Thing is, I dug around on the server and found some strange goings-on with my blog files. I think the current account hack fix upset the carefully balanced apple cart Network Solutions built during my last trouble ticket mess.


In the last post, we explored the cause of Cincinnati’s sweltering 222°F forecast.  After I mused about variable declarations and improper usage that we saw with the 119° snow day, reader John offered a different idea - that 222° was simply a typo for 22°.   I think he’s right, but we didn’t fully test the hypothesis against the original symptoms.  My bad.

And as software debugging usually goes, testing and fixing one bug opens the doors for more of their friends to come out and play.


A couple weeks ago, we debugged a temperature sign displaying 119 °F degrees in the dead of winter. Turned out to be a variable out-of-bounds problem.

Above is another whacko temperature bug from Fail Blog.

I started mucking with this bug using the same logic. Since the correct value is probably around 23°F, and since 222°F  + 23°F looks dangerously close to 255, the magic roll-over (or roll-under) point of despair and destruction looks to be a prime suspect.

Flipping it around, 255°F - 222°F  = 33°F,  which is dangerously close to the freezing point of water (32°F).

And … 32°F is 0°C, which is another dangerous roll-under point for unsigned chars.

Finally, both the beyond-boiling temperature AND the “Alerts” box in the upper left corner are RED.  While the number of Alerts is zero, somewhere the software knows evilness has occurred.

This time you figure it out - what’s the exact cause of failure?

Related Posts:

Let’s Debug it: Snow That’s Hot to the Touch!
Bugs in Public - Errors in Software and in Common Sense

After waiting forever for pictures on my laptop to load to show my family, I finally decided to upgrade my RAM from 1GB to 2GB.  I was ready for SCREAMING fast performance.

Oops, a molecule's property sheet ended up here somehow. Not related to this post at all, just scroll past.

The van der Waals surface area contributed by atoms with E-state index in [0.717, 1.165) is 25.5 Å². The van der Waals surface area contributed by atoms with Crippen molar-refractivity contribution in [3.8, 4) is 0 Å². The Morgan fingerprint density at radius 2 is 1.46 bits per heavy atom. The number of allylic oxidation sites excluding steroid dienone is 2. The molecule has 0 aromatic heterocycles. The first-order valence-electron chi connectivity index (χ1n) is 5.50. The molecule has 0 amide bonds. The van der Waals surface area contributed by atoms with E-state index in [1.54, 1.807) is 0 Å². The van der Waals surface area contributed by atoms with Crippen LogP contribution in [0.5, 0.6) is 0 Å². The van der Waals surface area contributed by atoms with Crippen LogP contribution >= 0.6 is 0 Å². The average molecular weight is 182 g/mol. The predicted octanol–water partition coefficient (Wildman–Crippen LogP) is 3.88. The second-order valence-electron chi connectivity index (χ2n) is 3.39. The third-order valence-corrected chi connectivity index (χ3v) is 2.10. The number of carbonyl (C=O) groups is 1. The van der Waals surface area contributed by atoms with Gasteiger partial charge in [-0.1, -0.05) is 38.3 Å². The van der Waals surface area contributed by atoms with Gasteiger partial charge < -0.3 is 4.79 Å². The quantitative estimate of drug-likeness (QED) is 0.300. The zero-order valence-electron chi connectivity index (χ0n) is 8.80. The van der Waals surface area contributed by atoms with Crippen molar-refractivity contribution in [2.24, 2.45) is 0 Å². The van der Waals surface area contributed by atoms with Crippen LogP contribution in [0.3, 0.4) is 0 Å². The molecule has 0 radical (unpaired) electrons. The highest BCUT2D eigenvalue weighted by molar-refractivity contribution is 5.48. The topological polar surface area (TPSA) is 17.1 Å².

Then the Windows Shutdown “Hibernate” option stopped working.

“System Error : Insufficient system resources exist to complete the API.”

Now, I live to Hibernate.  Or, I should say I don’t reboot my laptop unless I *have* to.  The computer gets to Hibernate whenever I take it with me so I can resume with all windows and programs exactly where I left them.

I love Hibernate.

But suddenly Hibernate and I were plunged into a Jr High school relationship of drama and fickleness.


Let’s Debug it: Snow That’s Hot to the Touch!
Monday, January 18th, 2010 | Author: lisaksimone

A friend posted this FailBlog pic on Facebook and (as always) I had to figure out how the embedded system screwed up.

Snow.  Real snow.  Bare branches, no movie set.

And a sweltering 119 degrees!

Fahrenheit?  Not with the snow.  Can’t be Celsius or the snow would be boiling.

And well, it does appear icy cold, but if that’s Kelvin then this town is more than 200 degrees below 0°F.



I had an mind-boggling problem yesterday. I belong to a Yahoo group and I registered with one of my Gmail accounts.  I was able to participate in the group for a couple weeks, but now when I send emails from that Gmail account, they’re rejected back to a DIFFERENT Gmail account.


Okay, to be specific.  I registered with a Gmail address, let’s say, (fake). My main Gmail address is lisaksimone(at) (real).

So I posted as usual to my Yahoo group by sending an email from It was rejected back to me at lisaksimone(at)

Again, this time with more feeling.